Jim 'Pumper' Cassidy is regarded as one of Australasia's greatest jockeys and the very definition of a 'colourful racing identity'. In a 40-year career he won over 100 Group 1 races (one of just four to do it), including two Melbourne Cups. Cassidy had also been banned from racing for five years (later reduced to 21 months) for his part in the Jockey Tapes scandal. Broke from legal bills and exiled by the racing fraternity, Cassidy worked as a brickie and ate once a day to get by, but rediscovered his love of horses in an odd way: volunteering at his young daughters' Pony Club. Then Jack Denham, crankiest trainer alive, offered Cassidy the ride of a lifetime. With Pumper up top, Might And Power won the Caulfield-Melbourne Cup double in 1997. Along the way, Cassidy rode the highs and lows to become the track's most beloved and controversial character. His horse whispering, gambler's charm and razor wit endeared him to punters, trainers, fellow jockeys...but rarely officialdom. Nevertheless, suspensions, friends in places high (millionaires) and low (underworld figures), and honest opinions always made The Pumper front and back page news.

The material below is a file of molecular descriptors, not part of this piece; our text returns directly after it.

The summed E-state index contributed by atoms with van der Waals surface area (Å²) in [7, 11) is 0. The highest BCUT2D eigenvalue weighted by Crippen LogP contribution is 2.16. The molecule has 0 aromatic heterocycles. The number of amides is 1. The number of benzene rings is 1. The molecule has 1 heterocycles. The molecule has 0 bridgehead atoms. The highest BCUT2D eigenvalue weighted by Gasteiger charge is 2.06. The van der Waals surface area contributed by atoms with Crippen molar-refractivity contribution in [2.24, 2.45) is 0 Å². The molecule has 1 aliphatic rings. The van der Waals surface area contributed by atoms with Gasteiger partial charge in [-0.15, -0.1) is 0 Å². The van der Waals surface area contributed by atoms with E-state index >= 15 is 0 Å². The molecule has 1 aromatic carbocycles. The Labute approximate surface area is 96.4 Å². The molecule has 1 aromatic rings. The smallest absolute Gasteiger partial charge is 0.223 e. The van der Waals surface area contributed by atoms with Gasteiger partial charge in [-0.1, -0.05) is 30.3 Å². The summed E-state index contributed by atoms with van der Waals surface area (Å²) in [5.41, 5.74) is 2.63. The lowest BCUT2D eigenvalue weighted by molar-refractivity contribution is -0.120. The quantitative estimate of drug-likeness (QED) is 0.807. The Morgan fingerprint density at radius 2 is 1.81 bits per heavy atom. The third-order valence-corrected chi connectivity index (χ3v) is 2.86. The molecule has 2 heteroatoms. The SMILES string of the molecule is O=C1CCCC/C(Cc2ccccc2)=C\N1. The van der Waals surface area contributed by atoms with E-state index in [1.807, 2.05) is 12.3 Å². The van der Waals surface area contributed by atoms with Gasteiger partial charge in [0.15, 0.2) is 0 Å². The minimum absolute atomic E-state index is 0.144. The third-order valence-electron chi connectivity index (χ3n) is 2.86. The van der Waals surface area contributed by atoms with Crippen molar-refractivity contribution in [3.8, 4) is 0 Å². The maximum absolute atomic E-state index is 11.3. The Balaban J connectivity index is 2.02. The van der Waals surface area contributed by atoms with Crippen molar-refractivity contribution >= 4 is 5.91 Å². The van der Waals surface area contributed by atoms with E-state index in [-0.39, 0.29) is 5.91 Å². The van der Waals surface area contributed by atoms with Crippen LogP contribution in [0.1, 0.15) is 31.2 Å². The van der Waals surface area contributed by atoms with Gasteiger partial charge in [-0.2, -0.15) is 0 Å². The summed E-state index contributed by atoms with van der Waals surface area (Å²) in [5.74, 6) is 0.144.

Jim Cassidy (b.1963) is the third ever jockey to win over 100 Group 1 races. Born in Lower Hutt, New Zealand, he won the 1983 Melbourne Cup on Kiwi and the Caulfield-Melbourne Cup double in 1997 on Might And Power. He is a three-time winner of the Australian Derby (1990, 1993, 2009). He retired from racing in 2015. Cassidy has three daughters and lives in Sydney. Andrew Webster is chief sports writer for the Sydney Morning Herald. He appears regularly on TV and radio and has authored several books, including Supercoach: The Life and Times of Jack Gibson and 2014 bestseller The Voice: The Life of Ray Warren.